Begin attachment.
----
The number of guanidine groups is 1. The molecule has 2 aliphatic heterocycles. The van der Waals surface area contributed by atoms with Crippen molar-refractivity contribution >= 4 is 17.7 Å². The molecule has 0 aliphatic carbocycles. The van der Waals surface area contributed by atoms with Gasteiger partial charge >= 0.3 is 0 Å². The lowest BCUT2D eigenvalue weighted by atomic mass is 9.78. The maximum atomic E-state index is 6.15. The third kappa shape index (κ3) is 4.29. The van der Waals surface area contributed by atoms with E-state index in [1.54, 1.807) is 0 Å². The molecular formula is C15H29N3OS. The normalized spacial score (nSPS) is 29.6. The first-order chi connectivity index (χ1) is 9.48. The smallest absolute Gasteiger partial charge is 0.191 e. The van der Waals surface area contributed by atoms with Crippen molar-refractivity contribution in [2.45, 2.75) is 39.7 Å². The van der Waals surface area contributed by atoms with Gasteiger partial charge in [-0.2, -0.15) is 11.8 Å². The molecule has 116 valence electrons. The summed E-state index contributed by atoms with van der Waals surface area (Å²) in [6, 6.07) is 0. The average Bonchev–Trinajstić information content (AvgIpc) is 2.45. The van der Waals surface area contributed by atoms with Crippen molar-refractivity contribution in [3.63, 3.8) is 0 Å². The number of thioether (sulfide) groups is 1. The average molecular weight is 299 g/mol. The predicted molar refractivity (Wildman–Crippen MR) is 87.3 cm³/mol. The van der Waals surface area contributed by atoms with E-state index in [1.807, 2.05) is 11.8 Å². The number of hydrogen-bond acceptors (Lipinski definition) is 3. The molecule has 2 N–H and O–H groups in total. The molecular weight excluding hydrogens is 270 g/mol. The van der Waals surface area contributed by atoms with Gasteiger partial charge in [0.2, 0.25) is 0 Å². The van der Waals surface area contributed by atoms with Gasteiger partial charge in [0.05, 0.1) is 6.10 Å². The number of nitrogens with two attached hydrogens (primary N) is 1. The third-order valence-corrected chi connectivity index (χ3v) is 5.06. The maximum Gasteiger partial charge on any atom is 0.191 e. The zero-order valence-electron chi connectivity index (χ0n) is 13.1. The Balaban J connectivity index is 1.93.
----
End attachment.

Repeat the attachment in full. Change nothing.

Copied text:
The number of guanidine groups is 1. The molecule has 2 aliphatic heterocycles. The van der Waals surface area contributed by atoms with Crippen molar-refractivity contribution >= 4 is 17.7 Å². The molecule has 0 aliphatic carbocycles. The van der Waals surface area contributed by atoms with Gasteiger partial charge >= 0.3 is 0 Å². The lowest BCUT2D eigenvalue weighted by atomic mass is 9.78. The maximum atomic E-state index is 6.15. The third kappa shape index (κ3) is 4.29. The van der Waals surface area contributed by atoms with E-state index in [1.54, 1.807) is 0 Å². The molecular formula is C15H29N3OS. The normalized spacial score (nSPS) is 29.6. The first-order chi connectivity index (χ1) is 9.48. The smallest absolute Gasteiger partial charge is 0.191 e. The van der Waals surface area contributed by atoms with Crippen molar-refractivity contribution in [2.45, 2.75) is 39.7 Å². The van der Waals surface area contributed by atoms with Gasteiger partial charge in [-0.2, -0.15) is 11.8 Å². The molecule has 116 valence electrons. The summed E-state index contributed by atoms with van der Waals surface area (Å²) in [6, 6.07) is 0. The average Bonchev–Trinajstić information content (AvgIpc) is 2.45. The van der Waals surface area contributed by atoms with Crippen molar-refractivity contribution in [3.63, 3.8) is 0 Å². The number of thioether (sulfide) groups is 1. The average molecular weight is 299 g/mol. The predicted molar refractivity (Wildman–Crippen MR) is 87.3 cm³/mol. The van der Waals surface area contributed by atoms with E-state index in [1.807, 2.05) is 11.8 Å². The number of hydrogen-bond acceptors (Lipinski definition) is 3. The molecule has 2 N–H and O–H groups in total. The molecular weight excluding hydrogens is 270 g/mol. The van der Waals surface area contributed by atoms with Gasteiger partial charge in [0.2, 0.25) is 0 Å². The van der Waals surface area contributed by atoms with Gasteiger partial charge in [0.05, 0.1) is 6.10 Å². The number of nitrogens with two attached hydrogens (primary N) is 1. The third-order valence-corrected chi connectivity index (χ3v) is 5.06. The maximum Gasteiger partial charge on any atom is 0.191 e. The zero-order valence-electron chi connectivity index (χ0n) is 13.1. The Balaban J connectivity index is 1.93.